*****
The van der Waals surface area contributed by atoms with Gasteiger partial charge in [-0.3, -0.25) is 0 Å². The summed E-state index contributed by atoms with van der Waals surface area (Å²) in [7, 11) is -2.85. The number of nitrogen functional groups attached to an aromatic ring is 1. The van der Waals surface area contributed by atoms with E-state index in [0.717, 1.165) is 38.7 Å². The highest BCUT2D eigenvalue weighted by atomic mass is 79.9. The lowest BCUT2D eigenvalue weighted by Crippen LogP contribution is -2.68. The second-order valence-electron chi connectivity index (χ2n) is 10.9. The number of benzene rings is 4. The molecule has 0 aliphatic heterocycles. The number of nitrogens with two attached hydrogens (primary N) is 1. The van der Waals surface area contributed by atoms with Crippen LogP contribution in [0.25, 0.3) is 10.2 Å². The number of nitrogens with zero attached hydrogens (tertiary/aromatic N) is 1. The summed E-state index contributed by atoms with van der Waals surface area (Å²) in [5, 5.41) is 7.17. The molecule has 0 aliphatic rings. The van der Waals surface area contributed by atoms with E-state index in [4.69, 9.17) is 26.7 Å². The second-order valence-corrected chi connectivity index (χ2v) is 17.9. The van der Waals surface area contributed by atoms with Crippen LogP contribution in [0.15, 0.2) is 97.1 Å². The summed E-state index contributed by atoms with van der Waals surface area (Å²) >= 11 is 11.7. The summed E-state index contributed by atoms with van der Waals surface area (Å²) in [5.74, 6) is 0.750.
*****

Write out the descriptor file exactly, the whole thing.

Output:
The van der Waals surface area contributed by atoms with Gasteiger partial charge in [-0.3, -0.25) is 0 Å². The summed E-state index contributed by atoms with van der Waals surface area (Å²) in [7, 11) is -2.85. The number of nitrogen functional groups attached to an aromatic ring is 1. The van der Waals surface area contributed by atoms with E-state index in [0.717, 1.165) is 38.7 Å². The highest BCUT2D eigenvalue weighted by atomic mass is 79.9. The lowest BCUT2D eigenvalue weighted by Crippen LogP contribution is -2.68. The second-order valence-electron chi connectivity index (χ2n) is 10.9. The number of benzene rings is 4. The molecule has 0 aliphatic heterocycles. The number of nitrogens with two attached hydrogens (primary N) is 1. The van der Waals surface area contributed by atoms with Crippen LogP contribution in [0.25, 0.3) is 10.2 Å². The number of nitrogens with zero attached hydrogens (tertiary/aromatic N) is 1. The summed E-state index contributed by atoms with van der Waals surface area (Å²) in [5, 5.41) is 7.17. The molecule has 0 aliphatic rings. The van der Waals surface area contributed by atoms with E-state index in [4.69, 9.17) is 26.7 Å². The second-order valence-corrected chi connectivity index (χ2v) is 17.9. The van der Waals surface area contributed by atoms with Crippen LogP contribution in [0.15, 0.2) is 97.1 Å². The summed E-state index contributed by atoms with van der Waals surface area (Å²) >= 11 is 11.7. The summed E-state index contributed by atoms with van der Waals surface area (Å²) in [5.74, 6) is 0.750.